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How sustainable is Kickers ?

Kickers & sustainability


Kickers
Dont buy Click here for score rapport: 3 out of 36

Sustainability summary

Based on our sustainability criteria, Kickers has achieved the E-label. The brand has started to take sustainability into account by a membership to the Business Social Compliance Initiative (BSCI). However, it's hard to see the effort Kickers is making in other domains of sustainability. Therefore, more policy and transparancy is needed.

Brand owner: Groupe Royer
Head office: Fougeres Cedex, France
Sector: Shoes & footwear
Categories : Male, Female, Kids, Baby
Free Tags: Kickers, Shoes, Boots

What's your sustainability news about Kickers?

Kickers sustainability score report

Last edited: 25 February 2015 by Mario
Last reviewed: 25 February 2015 by Mario

Questions about Climate Change/ Carbon Emissions

0 out of 6
1. Is there a policy for the brand to minimize, reduce or compensate carbon emissions? Kickers does not openly communicate a policy to reduce carbon emissions, if indeed the brand has one. Sustainability information should be easily accessible to enable consumers to make more responsible choices. Source
2. Has the brand (company) disclosed the annual carbon footprint of its 'own operations' and has the brand already reduced or compensated 10% of these emissions in the last 5 years? See remark for carbon emissions policy question 1. Source
3. Is at least 50% of the electricity used by the brand (company) generated from renewable resources, such as wind or solar energy? See remark for carbon emissions policy question 1. Source
4. Is all the electricity used by the brand (company) generated from renewable resources, such as wind or solar energy? See remark for carbon emissions policy question 1. Source
5. Has the brand (company) set a target to reduce the carbon footprint of its 'own operations' by at least 20% within the next 5 years? See remark for carbon emissions policy question 1. Source
6. Does the brand (company) also have a policy to reduce/compensate carbon emissions generated from the product supply chain that is beyond own operations? See remark for carbon emissions policy question 1. Source

Questions about Environmental Policy

0 out of 16
1. Does the brand (company) use environmentally 'preferred' raw materials for more than 5% of its volume? Kickers does not openly communicate an environmental policy, if indeed the brand has one. Sustainability information should be easily accessible to enable consumers to make more responsible choices. Source
2. Does the brand (company) use environmentally 'preferred' raw materials for more than 10% of its volume? See remark for environmental policy question 1. Source
3. Does the brand (company) use environmentally 'preferred' raw materials for more than 25% of its volume? See remark for environmental policy question 1. Source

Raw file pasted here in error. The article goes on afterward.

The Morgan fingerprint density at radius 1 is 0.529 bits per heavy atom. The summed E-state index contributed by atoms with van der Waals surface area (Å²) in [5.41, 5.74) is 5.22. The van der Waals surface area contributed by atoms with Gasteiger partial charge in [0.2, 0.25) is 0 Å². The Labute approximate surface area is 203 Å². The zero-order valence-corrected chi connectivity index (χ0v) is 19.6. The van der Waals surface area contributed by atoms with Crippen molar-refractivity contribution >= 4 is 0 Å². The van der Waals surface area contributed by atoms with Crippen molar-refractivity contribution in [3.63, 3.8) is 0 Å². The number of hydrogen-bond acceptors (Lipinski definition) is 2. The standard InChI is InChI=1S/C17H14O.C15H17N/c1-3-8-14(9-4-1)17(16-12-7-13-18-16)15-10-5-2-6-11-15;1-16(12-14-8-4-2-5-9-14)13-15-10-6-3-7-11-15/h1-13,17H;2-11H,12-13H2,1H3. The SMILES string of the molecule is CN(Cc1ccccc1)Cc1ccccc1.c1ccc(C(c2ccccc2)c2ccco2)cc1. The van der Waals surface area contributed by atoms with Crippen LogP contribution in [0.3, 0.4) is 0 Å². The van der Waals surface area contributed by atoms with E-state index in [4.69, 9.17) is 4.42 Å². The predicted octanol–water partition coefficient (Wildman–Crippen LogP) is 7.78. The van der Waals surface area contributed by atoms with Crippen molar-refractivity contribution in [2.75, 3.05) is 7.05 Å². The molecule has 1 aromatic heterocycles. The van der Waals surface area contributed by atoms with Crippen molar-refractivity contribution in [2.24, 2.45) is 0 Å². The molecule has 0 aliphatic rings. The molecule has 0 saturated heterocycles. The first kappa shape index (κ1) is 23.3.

4. Does the brand (company) use environmentally 'preferred' raw materials for more than 50% of its volume? See remark for environmental policy question 1. Source
5. Does the brand (company) use environmentally 'preferred' raw materials for more than 75% of its volume? See remark for environmental policy question 1. Source
6. Does the brand (company) use environmentally 'preferred' raw materials for more than 90% of its volume? See remark for environmental policy question 1. Source
7. Does the brand have a clear and effective policy to avoid the use of leather that originates from cattle farms in deforestated Amazone areas? See remark for environmental policy question 1. Source
8. Does the brand (company) have a clear and effective policy to minimize environmental pollution of chromium and other harmful substances from leather tanning processes, e.g. by waste water treatment or by vegetable tanning? See remark for environmental policy question 1. Source
9. Is there a policy for the brand (company) to eliminate all hazardous chemicals from the whole lifecycle and all production procedures to make the footwear? See remark for environmental policy question 1. Source
10. Has the brand (company) eliminated at least one suspect chemical group, such as Phthalates or Per fluorinated chemicals from its entire garment production? See remark for environmental policy question 1. Source
11. Has the brand (company) eliminated at least three suspect chemical groups, such as Phthalates or Per fluorinated chemicals from its entire garment production? See remark for environmental policy question 1. Source
12. Does the brand (company) have a clear target to phase out PVC in their products, and has the brand already achieved a PVC phase out level of more than 90%? See remark for environmental policy question 1. Source
13. Has the brand (company) a clear and effective policy to minimize the use of solvents based chemicals in their shoe production, and has the brand already achieved a level of average max. 40 grams of Volatile Organic Compounds (VOC) emissions per pair of shoes? See remark for environmental policy question 1. Source